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Desert Larkspur (Delphinium parishii ssp. parishii)
Perennial Forbs Around Las Vegas, Vegetation Around Las Vegas
Desert Larkspur (Delphinium parishii)

General: Desert Larkspur (Delphinium parishii ssp. parishii) is a perennial forb with unusual and complex flowers borne on a single, 3-foot-tall stalk. The dark blue flowers have the appearance of an open corolla tube with long, reflexed (bent backwards) petals and an even longer spur sticking out the back of the flower.

Desert Larkspur is an uncommon component of desert and montane vegetation communities, although the bloom can be locally abundant in some years and some places. Desert Larkspur can be found in sandy and gravelly soils on flats, in and along washes, and on bajadas into the lower mountains in the Lower Sonora (Creosote-Bursage Flats), Upper Sonoran (Mojave Desert Scrub), and Transition (Yellow Pine Forests) life zones. Some of the best "stands" of Desert Larkspur are in Lake Mead National Recreation Area along Northshore Road east of Callville Bay.

Desert Larkspur (Delphinium parishii ssp. parishii)

Family: Buttercup (Ranunculaceae).

Other Names: Parish's Larkspur.

Plant Form: Perennial forb from a taproot; tall flower stalk.

Height: To about 3-feet tall.

Stems: Single, unbranched, upright.

Desert Larkspur (Delphinium parishii ssp. parishii)

Leaves: Basal, but mostly on the stem when in flower. Leaf blades palmately lobed. Basal leaves with 3 to 5 lobes; cauline leaves (leaves on the stem) have 3 to 15 lobes.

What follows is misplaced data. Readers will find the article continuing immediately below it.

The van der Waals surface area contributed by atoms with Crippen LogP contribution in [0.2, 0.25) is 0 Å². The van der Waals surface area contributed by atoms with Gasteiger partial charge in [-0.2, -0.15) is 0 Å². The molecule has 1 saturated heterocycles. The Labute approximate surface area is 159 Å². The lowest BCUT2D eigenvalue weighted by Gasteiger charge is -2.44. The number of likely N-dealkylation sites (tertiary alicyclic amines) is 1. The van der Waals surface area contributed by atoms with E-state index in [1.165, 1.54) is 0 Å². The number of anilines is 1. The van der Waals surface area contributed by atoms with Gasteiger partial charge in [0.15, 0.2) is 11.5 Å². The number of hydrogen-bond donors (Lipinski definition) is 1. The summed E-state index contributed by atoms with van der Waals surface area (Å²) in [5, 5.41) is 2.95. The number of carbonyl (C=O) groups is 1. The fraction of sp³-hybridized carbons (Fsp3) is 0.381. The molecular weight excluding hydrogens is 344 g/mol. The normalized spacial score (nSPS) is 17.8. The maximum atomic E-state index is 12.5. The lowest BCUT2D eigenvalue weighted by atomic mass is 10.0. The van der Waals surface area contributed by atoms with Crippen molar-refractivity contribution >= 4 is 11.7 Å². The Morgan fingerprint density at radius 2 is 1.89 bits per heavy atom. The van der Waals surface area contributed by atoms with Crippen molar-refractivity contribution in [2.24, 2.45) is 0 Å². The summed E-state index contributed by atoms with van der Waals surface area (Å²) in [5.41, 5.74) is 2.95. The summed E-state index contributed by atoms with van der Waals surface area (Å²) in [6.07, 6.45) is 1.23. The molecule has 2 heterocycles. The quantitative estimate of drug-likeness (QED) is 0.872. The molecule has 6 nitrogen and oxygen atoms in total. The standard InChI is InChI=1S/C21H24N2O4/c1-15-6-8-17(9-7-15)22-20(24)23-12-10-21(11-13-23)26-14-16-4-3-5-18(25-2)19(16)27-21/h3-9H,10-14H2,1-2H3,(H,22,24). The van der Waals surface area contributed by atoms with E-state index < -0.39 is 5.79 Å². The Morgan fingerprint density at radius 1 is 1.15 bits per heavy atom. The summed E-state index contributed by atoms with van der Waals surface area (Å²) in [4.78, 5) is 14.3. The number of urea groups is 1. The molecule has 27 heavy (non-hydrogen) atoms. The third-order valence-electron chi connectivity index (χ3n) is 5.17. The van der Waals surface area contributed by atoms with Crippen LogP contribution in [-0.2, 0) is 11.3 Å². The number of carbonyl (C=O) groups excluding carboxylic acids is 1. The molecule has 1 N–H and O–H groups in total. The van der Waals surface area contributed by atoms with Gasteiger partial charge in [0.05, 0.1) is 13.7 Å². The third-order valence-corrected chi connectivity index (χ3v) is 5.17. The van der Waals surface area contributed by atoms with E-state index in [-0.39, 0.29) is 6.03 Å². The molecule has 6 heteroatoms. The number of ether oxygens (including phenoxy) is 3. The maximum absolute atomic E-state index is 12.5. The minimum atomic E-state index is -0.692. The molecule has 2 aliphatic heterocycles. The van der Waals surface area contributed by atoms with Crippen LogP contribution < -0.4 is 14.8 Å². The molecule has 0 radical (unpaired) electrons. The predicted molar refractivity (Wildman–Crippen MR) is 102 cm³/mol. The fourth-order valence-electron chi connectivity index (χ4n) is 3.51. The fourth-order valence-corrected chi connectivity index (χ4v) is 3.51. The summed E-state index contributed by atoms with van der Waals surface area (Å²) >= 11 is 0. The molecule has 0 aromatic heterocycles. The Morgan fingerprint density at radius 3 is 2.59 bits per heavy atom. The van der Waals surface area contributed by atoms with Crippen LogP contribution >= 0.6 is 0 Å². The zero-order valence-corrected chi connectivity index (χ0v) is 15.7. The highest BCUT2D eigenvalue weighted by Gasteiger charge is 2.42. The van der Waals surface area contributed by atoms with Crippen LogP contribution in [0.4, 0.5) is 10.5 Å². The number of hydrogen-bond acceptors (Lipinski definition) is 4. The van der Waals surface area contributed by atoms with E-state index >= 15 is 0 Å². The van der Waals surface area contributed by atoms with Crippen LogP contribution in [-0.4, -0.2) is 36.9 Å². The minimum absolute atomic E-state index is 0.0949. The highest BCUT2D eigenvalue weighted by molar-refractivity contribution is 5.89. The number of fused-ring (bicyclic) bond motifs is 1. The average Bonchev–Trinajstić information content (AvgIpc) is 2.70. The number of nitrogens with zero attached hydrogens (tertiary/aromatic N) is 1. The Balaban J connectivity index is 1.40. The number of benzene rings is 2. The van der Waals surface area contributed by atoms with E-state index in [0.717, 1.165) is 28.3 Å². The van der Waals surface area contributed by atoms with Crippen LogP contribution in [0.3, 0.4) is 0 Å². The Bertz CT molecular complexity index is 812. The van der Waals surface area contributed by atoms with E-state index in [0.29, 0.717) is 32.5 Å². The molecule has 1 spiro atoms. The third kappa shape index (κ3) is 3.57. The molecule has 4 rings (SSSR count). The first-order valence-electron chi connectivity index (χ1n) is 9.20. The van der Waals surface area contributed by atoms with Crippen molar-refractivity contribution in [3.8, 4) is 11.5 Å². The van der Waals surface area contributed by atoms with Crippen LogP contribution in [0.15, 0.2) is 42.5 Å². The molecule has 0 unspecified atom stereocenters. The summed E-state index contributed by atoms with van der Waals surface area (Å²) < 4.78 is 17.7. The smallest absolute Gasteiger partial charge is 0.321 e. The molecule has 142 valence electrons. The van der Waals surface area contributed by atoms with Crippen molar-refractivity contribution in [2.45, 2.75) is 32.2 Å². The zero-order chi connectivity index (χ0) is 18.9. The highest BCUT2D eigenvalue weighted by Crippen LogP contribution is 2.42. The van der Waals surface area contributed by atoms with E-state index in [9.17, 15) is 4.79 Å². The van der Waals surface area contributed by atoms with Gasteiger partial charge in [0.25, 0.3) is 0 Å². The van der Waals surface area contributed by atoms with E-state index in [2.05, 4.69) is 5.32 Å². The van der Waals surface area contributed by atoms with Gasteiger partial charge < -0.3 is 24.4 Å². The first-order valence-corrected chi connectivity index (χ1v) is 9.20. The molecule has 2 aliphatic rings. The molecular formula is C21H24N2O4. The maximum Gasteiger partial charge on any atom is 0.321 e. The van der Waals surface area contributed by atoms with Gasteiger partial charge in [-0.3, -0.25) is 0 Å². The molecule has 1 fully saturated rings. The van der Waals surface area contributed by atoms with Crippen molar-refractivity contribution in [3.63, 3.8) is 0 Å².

Flowers: Blooms mid to late spring. Inflorescence: stalk with up to 75 flowers; pedicels to about 2 inches. Flowers: dark blue with the appearance of an open corolla tube with long, reflexed (bent backwards) petals and an even longer spur sticking out the back of the flower. The spur is formed from the uppermost "petal," which is actually a sepal.

Seeds:

Desert Larkspur (Delphinium parishii ssp. parishii)

Habitat: Dry, well-drained sandy, gravelly, and rocky soils on flats, in and along washes, on bajadas, and on moderate slopes in the lower mountains.

Elevation: About 1,000 to 8,000 feet.

Distribution: California to southwestern Utah and Arizona, and south into Baja California.

Comments:

Desert Larkspur (Delphinium parishii ssp. parishii) Desert Larkspur (Delphinium parishii ssp. parishii)

Note: All distances, elevations, and other facts are approximate. Names generally follow the USDA database.
copyright; Last updated 170702

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